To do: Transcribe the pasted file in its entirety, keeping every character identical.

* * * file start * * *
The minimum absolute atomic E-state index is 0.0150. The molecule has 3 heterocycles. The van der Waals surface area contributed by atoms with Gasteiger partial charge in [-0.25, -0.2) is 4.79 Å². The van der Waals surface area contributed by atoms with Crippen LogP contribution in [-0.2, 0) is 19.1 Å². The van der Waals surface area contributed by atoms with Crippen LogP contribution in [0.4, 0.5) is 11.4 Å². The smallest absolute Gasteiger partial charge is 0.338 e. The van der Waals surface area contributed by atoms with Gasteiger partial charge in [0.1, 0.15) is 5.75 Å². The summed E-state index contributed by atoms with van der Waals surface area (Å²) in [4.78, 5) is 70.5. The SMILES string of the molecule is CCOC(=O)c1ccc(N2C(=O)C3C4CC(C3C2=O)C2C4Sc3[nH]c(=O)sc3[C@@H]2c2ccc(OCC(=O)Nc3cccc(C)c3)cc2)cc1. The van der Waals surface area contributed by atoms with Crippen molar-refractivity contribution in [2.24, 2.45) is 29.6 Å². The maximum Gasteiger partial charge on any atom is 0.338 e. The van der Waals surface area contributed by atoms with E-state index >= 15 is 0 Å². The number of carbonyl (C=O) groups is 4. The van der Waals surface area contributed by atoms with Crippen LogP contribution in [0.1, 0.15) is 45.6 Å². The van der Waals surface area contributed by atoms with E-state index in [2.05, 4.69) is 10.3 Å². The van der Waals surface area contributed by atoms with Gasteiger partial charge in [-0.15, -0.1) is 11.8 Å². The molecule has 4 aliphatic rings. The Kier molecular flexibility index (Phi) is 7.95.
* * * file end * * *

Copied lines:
The minimum absolute atomic E-state index is 0.0150. The molecule has 3 heterocycles. The van der Waals surface area contributed by atoms with Gasteiger partial charge in [-0.25, -0.2) is 4.79 Å². The van der Waals surface area contributed by atoms with Crippen LogP contribution in [-0.2, 0) is 19.1 Å². The van der Waals surface area contributed by atoms with Crippen LogP contribution in [0.4, 0.5) is 11.4 Å². The smallest absolute Gasteiger partial charge is 0.338 e. The van der Waals surface area contributed by atoms with Gasteiger partial charge in [0.1, 0.15) is 5.75 Å². The summed E-state index contributed by atoms with van der Waals surface area (Å²) in [4.78, 5) is 70.5. The SMILES string of the molecule is CCOC(=O)c1ccc(N2C(=O)C3C4CC(C3C2=O)C2C4Sc3[nH]c(=O)sc3[C@@H]2c2ccc(OCC(=O)Nc3cccc(C)c3)cc2)cc1. The van der Waals surface area contributed by atoms with Crippen molar-refractivity contribution in [2.24, 2.45) is 29.6 Å². The maximum Gasteiger partial charge on any atom is 0.338 e. The van der Waals surface area contributed by atoms with E-state index >= 15 is 0 Å². The number of carbonyl (C=O) groups is 4. The van der Waals surface area contributed by atoms with Crippen LogP contribution in [0.1, 0.15) is 45.6 Å². The van der Waals surface area contributed by atoms with E-state index in [2.05, 4.69) is 10.3 Å². The van der Waals surface area contributed by atoms with Gasteiger partial charge in [-0.15, -0.1) is 11.8 Å². The molecule has 4 aliphatic rings. The Kier molecular flexibility index (Phi) is 7.95.